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Leon Battista Alberti and the prototype of the Renaissance Villa

Villa Medici a Fiesole

Villa Medici was built between 1451 and 1457 for Giovanni, Cosimo il Vecchio’s second son. The favorite son of Cosimo the Elder, for his lively intelligence and marked inclination towards the arts, can be considered the precursor of Lorenzo the Magnificent, his nephew. Among his many interests, we highlight that for architecture, testified by numerous contacts with illustrious masters of the time, such as Donatello, Antonio Manetti, Bernardo Rossellino, and Leon Battista Alberti, who, in a letter dated around the 1950s and addressed to Giovanni, “a very dear friend in Florentia,” is pleased that the Medici “takes confidence in me.”

Giovanni was a central figure in the construction of this building, starting from the choice of the site, opposed by his father, who said he preferred Cafaggiolo as “he sees better than Fiesole, because what he sees is mine,” complaining about the low productivity of the land in relation to the high costs of the Villa, and directly followed all the construction phases.

Vasari in Le Vite of 1568 assigns the paternity of the villa to Michelozzo (“And for Giovanni, son of Cosimo de ‘Medici, he made the same [Michelozzo], another magnificent and honored palace, founded from below on the steep hill with great expense but not without great profit, …”), but recent studies have now confirmed the hypothesis of the attribution of the Villa Medici to Leon Battista Alberti (the first and one of the greatest theorists of the modern concept of architecture), together with Bernardo Rossellino and Antonio Manetti (the latter, in particular, for the structural problems of terracing), definitively excluding Michelozzo among the architects.

The reliefs of the villa and garden, the research in the archives (Estimates and Inventories) show great similarities between Villa Medici and the description of the suburban villa of Alberti in his “De re aedificatoria” (published in 1452), where he indicates how the Renaissance Villa must be done.

Villa Medici in Fiesole is the first example where the idea of a country residence dissolves from the traditional concept of fortress and castle (still visible in the Medici residences of Trebbio, Cafaggiolo, and Careggi), evolving into an independent form. Its privileged relationship with the landscape through the new use of loggias (a traditional Tuscan architectural element) and terraces opens the doors to future Renaissance villas:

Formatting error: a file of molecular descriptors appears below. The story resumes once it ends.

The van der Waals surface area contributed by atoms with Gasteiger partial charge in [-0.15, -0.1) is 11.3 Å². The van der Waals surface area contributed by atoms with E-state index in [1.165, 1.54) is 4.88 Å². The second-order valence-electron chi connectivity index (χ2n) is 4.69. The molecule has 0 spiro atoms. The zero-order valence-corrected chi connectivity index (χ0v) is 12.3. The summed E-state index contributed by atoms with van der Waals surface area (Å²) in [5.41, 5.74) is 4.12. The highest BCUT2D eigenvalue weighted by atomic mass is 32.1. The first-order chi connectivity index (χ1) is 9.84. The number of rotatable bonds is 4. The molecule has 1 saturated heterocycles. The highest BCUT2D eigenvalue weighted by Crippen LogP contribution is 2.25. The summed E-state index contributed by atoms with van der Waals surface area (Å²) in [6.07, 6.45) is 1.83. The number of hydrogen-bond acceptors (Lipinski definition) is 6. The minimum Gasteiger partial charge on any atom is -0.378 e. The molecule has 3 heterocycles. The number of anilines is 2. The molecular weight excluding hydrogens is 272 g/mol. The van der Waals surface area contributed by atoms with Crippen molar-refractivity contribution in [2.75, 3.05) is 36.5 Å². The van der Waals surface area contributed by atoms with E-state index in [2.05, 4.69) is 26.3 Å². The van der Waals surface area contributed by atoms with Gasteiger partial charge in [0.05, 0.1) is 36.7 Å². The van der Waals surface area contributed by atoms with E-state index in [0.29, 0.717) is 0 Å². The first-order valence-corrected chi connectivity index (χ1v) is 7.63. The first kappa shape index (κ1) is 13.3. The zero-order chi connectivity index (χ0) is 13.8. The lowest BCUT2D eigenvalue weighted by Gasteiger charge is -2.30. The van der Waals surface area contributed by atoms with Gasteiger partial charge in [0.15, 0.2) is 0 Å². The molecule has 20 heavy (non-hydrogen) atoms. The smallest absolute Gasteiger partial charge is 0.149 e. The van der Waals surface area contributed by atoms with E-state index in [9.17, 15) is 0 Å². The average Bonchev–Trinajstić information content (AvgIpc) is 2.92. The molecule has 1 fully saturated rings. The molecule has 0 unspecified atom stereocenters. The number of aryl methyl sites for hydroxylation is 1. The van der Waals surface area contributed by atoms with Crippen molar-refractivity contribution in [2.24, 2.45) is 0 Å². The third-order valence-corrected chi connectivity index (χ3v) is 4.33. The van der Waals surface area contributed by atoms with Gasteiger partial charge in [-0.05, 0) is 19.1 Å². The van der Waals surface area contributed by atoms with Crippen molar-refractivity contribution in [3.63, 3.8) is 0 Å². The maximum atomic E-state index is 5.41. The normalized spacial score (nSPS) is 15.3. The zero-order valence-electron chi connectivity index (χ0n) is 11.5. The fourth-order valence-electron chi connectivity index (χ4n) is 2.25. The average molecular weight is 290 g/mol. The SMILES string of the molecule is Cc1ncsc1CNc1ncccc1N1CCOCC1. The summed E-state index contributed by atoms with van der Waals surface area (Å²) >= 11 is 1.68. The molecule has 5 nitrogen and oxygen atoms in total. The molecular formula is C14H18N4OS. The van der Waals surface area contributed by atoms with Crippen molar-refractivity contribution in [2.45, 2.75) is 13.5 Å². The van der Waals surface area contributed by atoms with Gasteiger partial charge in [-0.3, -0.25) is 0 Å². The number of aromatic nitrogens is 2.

The beauty of the building is not based on medieval decorations, but on the simplicity of the structure that harmonizes economy, necessity, and beauty and, above all, on the harmony of the geometries. The villa is proportionate in all its parts, both internal and external, according to Albertian concepts that lead back to number, music, and geometry.

Just as the plan of the Villa follows regular repetitions of geometric rules, so the garden was conceived as originating from the triple overturning of the plant itself (the lemon house is later).

Villa Medici in Fiesole, the first example of a Renaissance Villa, thus becomes the “Muse” for numerous other residences, not only in Florence, which from the end of the 15th century will find inspiration and creative and innovative ideas in it.

Originally, the villa was cubic in shape with the loggia to the east with four arches and a terrace to the west (represented in the fresco “Assumption of the Virgin” by Domenico Ghirlandaio – c. 1486-1490 – in Santa Maria Novella in Florence and in the Annunciation by Biagio d’Antonio, in the Academy of S. Luca in Rome).

The first extension of the villa was commissioned by Lorenzo the Magnificent only a few decades after the house was built, as evidenced by his Inventory of Goods of 1492: the north strip was added, along the via Vecchia Fiesolana.

Lorenzo the Magnificent inherited Villa Medici in 1469, using it as a summer residence; here he gathered humanists such as Pico della Mirandola, Marsilio Ficino, and Poliziano, who often sang the praises of the place. The villa, just during one of the meetings of the Platonic Academy, was the scene of the conspiracy of the Pazzi family who wanted to kill Lorenzo the Magnificent, but without success.